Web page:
The housing is basically one enormous heat sink. It is made of aluminum, with the LEDs solidly attached to the back plate to carry off the waste heat from the LEDs.ShareCiteEditFollowFlagedited 1 hour agoanswered 2 hours agoJRE47.2k88 gold badges7474 silver badges128128 bronze badgesAdd a comment1
7000W of LEDs? Are you lighting a stadium?
Well, since this project will make you blind, it wouldn’t be complete without the risk of electrocution, so let’s wire the LEDs in series.
As you noticed, the voltage across your COBs varies with current (and also temperature, and between each COB). So you can’t drive them with a constant voltage supply, it has to be constant current. You can, perhaps, parallel them, if they are well matched, but that’s pretty hazardous because when one COB fails open, then the driver will send the whole current to the others, so they will also fail in cascade.
So you want to run the COBs at around 2 amps, let’s look for a constant current driver that will do that…
Meanwell ELG-240-C2100 looks like it, it can output 120V 2A so it will power 3 COBs in series.
There are of course many more options regarding output voltage: higher means more COBs in series, and more dangerous.ShareCiteEditFollowFlaganswered 1 hour agobobflux43.2k33 gold badges5555 silver badges127127 bronze badgesAdd a comment0
1. About COB LEDs’ V-I Characteristics
Well you LED module is COB (Chip On Board), which means the many LEDs are serially squeezed within one module. You might like to read this tutorial The Basics of Chip on Board (COB) LEDs – Rich Miron, Digi-Key Electronics 2016aug03 for more details.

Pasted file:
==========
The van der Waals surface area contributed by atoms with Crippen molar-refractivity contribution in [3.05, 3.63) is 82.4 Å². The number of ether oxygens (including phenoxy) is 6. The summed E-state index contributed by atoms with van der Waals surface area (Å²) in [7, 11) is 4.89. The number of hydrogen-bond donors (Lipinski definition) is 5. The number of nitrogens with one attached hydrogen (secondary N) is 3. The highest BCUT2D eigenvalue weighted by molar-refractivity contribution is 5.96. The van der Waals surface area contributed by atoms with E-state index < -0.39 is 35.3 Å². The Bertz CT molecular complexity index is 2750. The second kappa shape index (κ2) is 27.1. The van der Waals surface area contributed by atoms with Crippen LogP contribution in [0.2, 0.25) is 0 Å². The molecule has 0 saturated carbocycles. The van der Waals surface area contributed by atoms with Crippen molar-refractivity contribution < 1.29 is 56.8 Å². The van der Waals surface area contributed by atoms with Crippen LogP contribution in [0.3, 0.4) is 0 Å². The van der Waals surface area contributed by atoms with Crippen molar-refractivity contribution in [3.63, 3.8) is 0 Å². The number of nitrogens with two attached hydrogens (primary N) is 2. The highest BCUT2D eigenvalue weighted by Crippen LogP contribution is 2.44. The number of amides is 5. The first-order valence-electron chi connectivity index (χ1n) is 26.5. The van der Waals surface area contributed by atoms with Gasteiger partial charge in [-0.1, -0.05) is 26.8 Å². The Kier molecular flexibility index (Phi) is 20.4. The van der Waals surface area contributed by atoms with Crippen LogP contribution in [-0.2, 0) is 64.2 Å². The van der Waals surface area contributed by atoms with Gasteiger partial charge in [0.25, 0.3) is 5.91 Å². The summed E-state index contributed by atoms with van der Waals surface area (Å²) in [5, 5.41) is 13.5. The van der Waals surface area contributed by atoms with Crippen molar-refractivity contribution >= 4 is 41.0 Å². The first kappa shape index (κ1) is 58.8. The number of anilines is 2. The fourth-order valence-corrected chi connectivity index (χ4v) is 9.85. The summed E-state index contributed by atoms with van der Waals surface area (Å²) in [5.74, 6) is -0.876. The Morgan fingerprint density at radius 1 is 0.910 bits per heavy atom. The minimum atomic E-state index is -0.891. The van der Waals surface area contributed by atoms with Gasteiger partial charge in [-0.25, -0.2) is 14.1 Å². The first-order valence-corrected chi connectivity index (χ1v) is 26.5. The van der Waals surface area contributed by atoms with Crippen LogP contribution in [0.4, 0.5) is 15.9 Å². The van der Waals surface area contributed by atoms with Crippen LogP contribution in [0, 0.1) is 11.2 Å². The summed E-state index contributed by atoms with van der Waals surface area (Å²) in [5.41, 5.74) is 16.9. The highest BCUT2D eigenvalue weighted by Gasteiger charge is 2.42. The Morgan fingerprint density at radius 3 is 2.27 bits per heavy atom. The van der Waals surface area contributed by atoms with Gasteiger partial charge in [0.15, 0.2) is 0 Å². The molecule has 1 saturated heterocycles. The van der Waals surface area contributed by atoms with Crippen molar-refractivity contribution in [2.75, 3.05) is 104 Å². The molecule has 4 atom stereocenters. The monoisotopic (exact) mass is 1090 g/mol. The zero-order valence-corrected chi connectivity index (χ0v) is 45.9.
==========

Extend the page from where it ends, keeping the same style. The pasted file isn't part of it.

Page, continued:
Usually one LED taking 1A has a voltage of approx 3V. So your module has approx 36V at 1A, implies there are 12 LEDs in series inside the module.
2. About COB LED’s input voltage
You might like to read my answer to the following Q&A:
What’s the voltage used to power LEDs inside an LED light bulb? Asked 2 months ago Active 2 months ago Viewed 170 times
My answer explains that special AC mains to DC conversion uses the “Capacitive Dropper” accepts AC input in a range of 185 to 150VAC, like many smart phone chargers accepting 110VAC or 230VAC.
3. Using a CCS (Constant Current Source)
You are asking two questions, one on AC mains input. which I said it can be a wide range.
You other question is related to the DC voltage of the COB LED module (about 30V DC for a series of 12 LEDs at 1A).
Suppose now you want to use a DC voltage source to power the LED module of 12 LEDs, the standard trick is to use a CCS (Constant Current Source) of 1A, and the voltage source can be, a couple of Volts higher than 30V, perhaps 36V to even 48V. This is a bit confusing. You might like to get a rough idea by reading my answer to the following Q&A on how to use a CCS:
How can Rpi Python PWM GPIO pins control and dim LED strips of 1W 350mA?
This is also a good newbie friendly tutorial on power LED.
1W LED Tutorial (On why use a CCS) – Components 101